We’re Speeding Up Staten Island
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The Staten Island Express Bus Redesign Project

Staten Island deserves the best express bus network possible. That’s why we’re working to create a completely reimagined system – with more logical routes, more predictable schedules and more reliable service for all our riders.

Learn more, and share your feedback, at an Open House meeting near you.

How We Got Here

Staten Islanders depend on express bus service. But right now, it isn’t working nearly as well as it might.

A big reason why is that much of the existing bus network was built piece by piece over the course of several decades, mostly between the 1960s and 1980s. As traffic congestion (particularly in Manhattan) has progressively worsened in the years since then, express bus performance has suffered, with riders frequently complaining of poor reliability and long travel times. 
That’s why we undertook a comprehensive review (See MTA Presentation 5-31-17 Final) of how the existing network could be improved to create a far more efficient system for our riders who commute from Staten Island to Manhattan.
We held three public workshops, met with community leaders and elected officials, partnered with NYU Rudin Center and TransitCenter for a data hackathon, and surveyed (See Final Report May 31, 2017) more than 2,000 express bus riders. And for the first time, technological investments made by the MTA allowed us to more clearly evaluate how people are using the buses today, and to predict how a reimagined system could provide better service for everyone in the near future. 

The result? We now know that redesigning the entire Staten Island express bus network will improve frequency, reliability and travel times. This will improve the travel experience and shorten commute times for nearly all riders – in some cases by as much as 40 minutes a day!


What Changes We're Proposing

Recent research has identified the issues that contribute to slow and unreliable express bus trips, and examined the most effective ways to solve each of these problems. The draft proposal for a redesign of Staten Island express bus routes focuses on four major improvements:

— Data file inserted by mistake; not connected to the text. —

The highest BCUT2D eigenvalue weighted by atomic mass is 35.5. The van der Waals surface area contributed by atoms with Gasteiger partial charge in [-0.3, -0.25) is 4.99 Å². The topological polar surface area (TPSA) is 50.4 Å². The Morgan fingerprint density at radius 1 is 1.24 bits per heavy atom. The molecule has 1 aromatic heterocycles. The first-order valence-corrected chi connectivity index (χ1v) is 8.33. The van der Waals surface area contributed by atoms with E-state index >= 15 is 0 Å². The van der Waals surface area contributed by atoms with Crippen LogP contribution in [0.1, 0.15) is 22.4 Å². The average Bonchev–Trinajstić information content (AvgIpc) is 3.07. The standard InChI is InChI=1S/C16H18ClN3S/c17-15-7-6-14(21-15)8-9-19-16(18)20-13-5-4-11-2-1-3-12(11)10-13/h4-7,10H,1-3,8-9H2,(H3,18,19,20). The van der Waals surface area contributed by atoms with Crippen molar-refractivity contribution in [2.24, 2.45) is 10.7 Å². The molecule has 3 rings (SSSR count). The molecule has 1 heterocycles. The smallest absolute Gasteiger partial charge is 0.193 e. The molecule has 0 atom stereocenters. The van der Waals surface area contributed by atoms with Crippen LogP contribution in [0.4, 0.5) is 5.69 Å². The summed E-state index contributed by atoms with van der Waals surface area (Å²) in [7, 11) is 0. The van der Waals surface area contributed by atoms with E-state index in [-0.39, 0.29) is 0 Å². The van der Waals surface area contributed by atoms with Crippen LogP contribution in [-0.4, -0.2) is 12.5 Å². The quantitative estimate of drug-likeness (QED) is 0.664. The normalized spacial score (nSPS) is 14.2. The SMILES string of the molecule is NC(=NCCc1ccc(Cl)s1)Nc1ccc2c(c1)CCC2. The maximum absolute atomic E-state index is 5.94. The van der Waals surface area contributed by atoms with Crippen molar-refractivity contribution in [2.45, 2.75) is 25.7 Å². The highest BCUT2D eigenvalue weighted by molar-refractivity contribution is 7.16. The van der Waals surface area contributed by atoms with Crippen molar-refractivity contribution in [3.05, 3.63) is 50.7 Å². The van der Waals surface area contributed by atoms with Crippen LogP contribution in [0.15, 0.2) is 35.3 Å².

1. Frequency Through Simplicity
    Simplifying the network in Manhattan will result in fewer routes with more frequent service on all of them. This change alone will reduce average commute times significantly.
  2. Streamlined Manhattan Routing
    Today, 96% of riders use express bus stops in Lower Manhattan or Midtown, with only 4% stopping somewhere in between. Dividing the network into routes that go to either Lower Manhattan or Midtown – rather than attempting to do both – will cut the average route mileage used on congested Manhattan streets in half, leading to faster trips for many riders and improved reliability for all.
  3. Less Frequent Stopping
    The new network will also streamline routes by eliminating underused stops that significantly slow down the trip for everyone. Stops will be selected based on ridership and community input, and most riders will continue to use their existing stop – only now improved by shorter, more direct routes to and from work.
  4. Directness and Speed
    More logical, direct routes will be easier for riders to manage, and will give drivers the flexibility to respond to traffic incidents in real time without impacting commuters.


What This Means For You

Once the comprehensive redesign of the Staten Island express bus network is in place, here’s what you can expect to see:

  • The average end-to-end route running time will be reduced by an estimated 20 minutes.
  • Because reducing route length generally improves performance, all riders will experience the benefits of a more reliable system.
  • Nearly all current riders will have average travel times similar to or faster than their trips today.